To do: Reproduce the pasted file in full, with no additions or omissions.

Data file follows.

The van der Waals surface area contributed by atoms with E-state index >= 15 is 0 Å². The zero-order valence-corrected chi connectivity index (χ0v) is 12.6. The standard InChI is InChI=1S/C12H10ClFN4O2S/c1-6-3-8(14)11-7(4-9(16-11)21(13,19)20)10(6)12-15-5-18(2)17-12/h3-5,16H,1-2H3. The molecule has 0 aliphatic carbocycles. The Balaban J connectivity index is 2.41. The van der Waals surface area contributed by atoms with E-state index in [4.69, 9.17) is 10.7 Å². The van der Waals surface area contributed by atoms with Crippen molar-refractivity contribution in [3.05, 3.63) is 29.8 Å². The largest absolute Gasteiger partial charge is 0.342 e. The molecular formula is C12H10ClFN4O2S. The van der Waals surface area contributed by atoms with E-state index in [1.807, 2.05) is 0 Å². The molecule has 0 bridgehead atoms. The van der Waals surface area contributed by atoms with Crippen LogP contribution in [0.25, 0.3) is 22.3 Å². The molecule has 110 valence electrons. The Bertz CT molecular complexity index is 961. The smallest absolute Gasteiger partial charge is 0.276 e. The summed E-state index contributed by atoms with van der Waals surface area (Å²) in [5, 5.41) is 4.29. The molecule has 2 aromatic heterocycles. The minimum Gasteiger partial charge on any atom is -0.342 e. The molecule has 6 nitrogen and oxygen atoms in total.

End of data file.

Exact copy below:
The van der Waals surface area contributed by atoms with E-state index >= 15 is 0 Å². The zero-order valence-corrected chi connectivity index (χ0v) is 12.6. The standard InChI is InChI=1S/C12H10ClFN4O2S/c1-6-3-8(14)11-7(4-9(16-11)21(13,19)20)10(6)12-15-5-18(2)17-12/h3-5,16H,1-2H3. The molecule has 0 aliphatic carbocycles. The Balaban J connectivity index is 2.41. The van der Waals surface area contributed by atoms with E-state index in [4.69, 9.17) is 10.7 Å². The van der Waals surface area contributed by atoms with Crippen molar-refractivity contribution in [3.05, 3.63) is 29.8 Å². The largest absolute Gasteiger partial charge is 0.342 e. The molecular formula is C12H10ClFN4O2S. The van der Waals surface area contributed by atoms with E-state index in [1.807, 2.05) is 0 Å². The molecule has 0 bridgehead atoms. The van der Waals surface area contributed by atoms with Crippen LogP contribution in [0.25, 0.3) is 22.3 Å². The molecule has 110 valence electrons. The Bertz CT molecular complexity index is 961. The smallest absolute Gasteiger partial charge is 0.276 e. The summed E-state index contributed by atoms with van der Waals surface area (Å²) in [5, 5.41) is 4.29. The molecule has 2 aromatic heterocycles. The minimum Gasteiger partial charge on any atom is -0.342 e. The molecule has 6 nitrogen and oxygen atoms in total.